I'll put some pictures of Würzburg in another post. Have I forgotten anything? I hope not. Let me know if you want to know something about my German experience so far!
Over and out,

Monday, August 27, 2012

Culture Shock?

Guten Tag! Just as a warning, this post is quite long (and a little late)! It’s weird to think that I’ve already been here for two weeks. Right now I’m relaxing in my room with an amazing breeze blowing through my window. The weather here is great! These past two weeks have been busy but so much fun. I’m staying in an old monastery (built in 1253, I think) in a little town called Hedersleben in eastern Germany.
Here are some parts of the monastery:

 I’m here with 50 other (almost all American, besides my roommate) students, getting used to German life. My roommate is from Taiwan, so it’s really cool to have the opportunity to learn about her country and culture as well.
To be honest, I don’t really know what I expected Germany to be like, but it wasn’t as different as I thought it would be. Besides the distinctive architecture (I’ve already seen a castle and too many old churches to count, and the houses here are so cute!) and the fact that everyone’s speaking a different language, I could still be in the U.S. So besides the helpless feeling I have when someone speaks to me in German, I’m pretty comfortable here, and I think the culture shock aspect of this program was a little played-up. But, I have now experienced jet lag, and I can say that it’s as bad as it’s made out to be. I was barely coherent on the bus from the airport to Hedersleben and I think my bus-mates got some goofy pictures of me with my eyes half closed. But thankfully, I got over that fairly quickly.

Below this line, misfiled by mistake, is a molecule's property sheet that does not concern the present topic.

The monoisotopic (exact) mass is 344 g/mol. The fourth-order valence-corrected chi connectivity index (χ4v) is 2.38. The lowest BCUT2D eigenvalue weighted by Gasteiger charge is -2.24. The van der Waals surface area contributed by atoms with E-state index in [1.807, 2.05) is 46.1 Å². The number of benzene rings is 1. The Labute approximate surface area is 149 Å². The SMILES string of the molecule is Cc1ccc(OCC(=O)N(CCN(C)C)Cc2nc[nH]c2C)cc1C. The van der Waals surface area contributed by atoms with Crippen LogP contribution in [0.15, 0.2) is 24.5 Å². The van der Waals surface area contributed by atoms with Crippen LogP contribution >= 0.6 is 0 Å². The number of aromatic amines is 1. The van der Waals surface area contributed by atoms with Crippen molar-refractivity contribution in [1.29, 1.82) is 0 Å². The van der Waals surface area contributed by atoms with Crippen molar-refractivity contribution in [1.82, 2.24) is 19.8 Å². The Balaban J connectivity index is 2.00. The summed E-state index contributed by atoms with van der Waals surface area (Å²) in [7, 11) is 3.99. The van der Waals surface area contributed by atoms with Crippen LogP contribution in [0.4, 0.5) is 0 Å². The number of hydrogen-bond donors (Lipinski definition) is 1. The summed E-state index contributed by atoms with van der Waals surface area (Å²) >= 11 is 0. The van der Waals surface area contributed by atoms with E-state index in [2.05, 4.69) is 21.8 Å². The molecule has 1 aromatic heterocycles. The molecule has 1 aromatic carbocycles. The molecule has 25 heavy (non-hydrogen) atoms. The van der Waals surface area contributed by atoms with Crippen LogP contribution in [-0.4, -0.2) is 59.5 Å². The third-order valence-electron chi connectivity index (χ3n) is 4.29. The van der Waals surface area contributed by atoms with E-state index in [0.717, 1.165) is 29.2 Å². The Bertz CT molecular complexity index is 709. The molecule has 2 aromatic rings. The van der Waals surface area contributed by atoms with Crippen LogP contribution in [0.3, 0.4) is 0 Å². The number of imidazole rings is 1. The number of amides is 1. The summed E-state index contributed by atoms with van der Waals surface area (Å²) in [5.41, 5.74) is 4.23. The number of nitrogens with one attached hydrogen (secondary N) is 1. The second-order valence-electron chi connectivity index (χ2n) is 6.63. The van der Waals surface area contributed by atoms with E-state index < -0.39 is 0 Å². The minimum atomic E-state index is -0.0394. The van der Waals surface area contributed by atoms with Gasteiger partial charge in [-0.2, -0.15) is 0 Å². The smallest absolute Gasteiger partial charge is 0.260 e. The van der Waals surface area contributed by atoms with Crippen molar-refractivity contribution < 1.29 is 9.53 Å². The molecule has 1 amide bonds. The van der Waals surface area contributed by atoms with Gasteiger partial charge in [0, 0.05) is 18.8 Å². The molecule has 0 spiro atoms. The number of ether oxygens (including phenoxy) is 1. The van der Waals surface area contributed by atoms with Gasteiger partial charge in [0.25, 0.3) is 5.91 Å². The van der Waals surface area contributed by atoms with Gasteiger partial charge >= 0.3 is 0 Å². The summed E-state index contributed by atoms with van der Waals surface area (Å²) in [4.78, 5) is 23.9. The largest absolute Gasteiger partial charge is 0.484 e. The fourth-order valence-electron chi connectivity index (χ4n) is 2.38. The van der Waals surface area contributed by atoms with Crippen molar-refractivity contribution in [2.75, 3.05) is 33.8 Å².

I’ve really enjoyed the German food so far, to the point where I think I’m going to have to be a lot more careful with what I eat! Curse you, Nutella and Brötchen. We eat a LOT of potatoes and meat, along with the best bread and pastries I have ever had (besides yours, of course, Mom!). There’s also coffee/tea/cake time every afternoon, and I think I’ve exceeded the amount of cake any person should eat in two weeks. Oops!
I have 6 hours of German classes a day, and it can get kind of boring. I’m learning a lot, though, and I’m glad I’m able to be at this language camp to at least get the basics of German down. We are also required to watch the news every night, and I’m proud to say I’m starting to understand more and more! There is an hour of free time every day and a popular thing to do is go to the supermarket. I’m not sure why. But it’s a good excuse to get out and walk through Hedersleben.
The streets here are very picturesque, narrow and cobblestoned with very German-looking houses lining both sides. While walking, we’ll often see little children or sometimes elderly people leaning out the window, looking at us, and sometimes they say hello. All in all, Hedersleben is a very cute town. I'll take pictures this week and upload them soon!
Last weekend, all the students took a trip to Leipzig. It was definitely the highlight of the past two weeks. We all went as a group to see an old church where Johann Sebastian Bach played and composed some of his music. We also got to visit a museum about the Soviet occupation of East Germany. That wasn’t something I have spent much time learning about, so it was interesting to hear about what life in the DDR was like. We had some free time, so the students all split up into groups to explore the city. I had a great time at H&M, which I’m sure I’ll be visiting quite a lot in the future.

 I was also introduced to a popular Turkish dish(?) called Döner. It’s basically warm, buttery pita stuffed with MEAT MEAT MEAT. There’s also some lettuce and dressing in there, but the meat is the main part. They have a huge chunk of lamb meat rotating and they just shave off slices. It’s kind of like a gyro, I guess. Whatever it is, it’s delicious! I'll probably eat some more in the future, and I'll take a picture next time.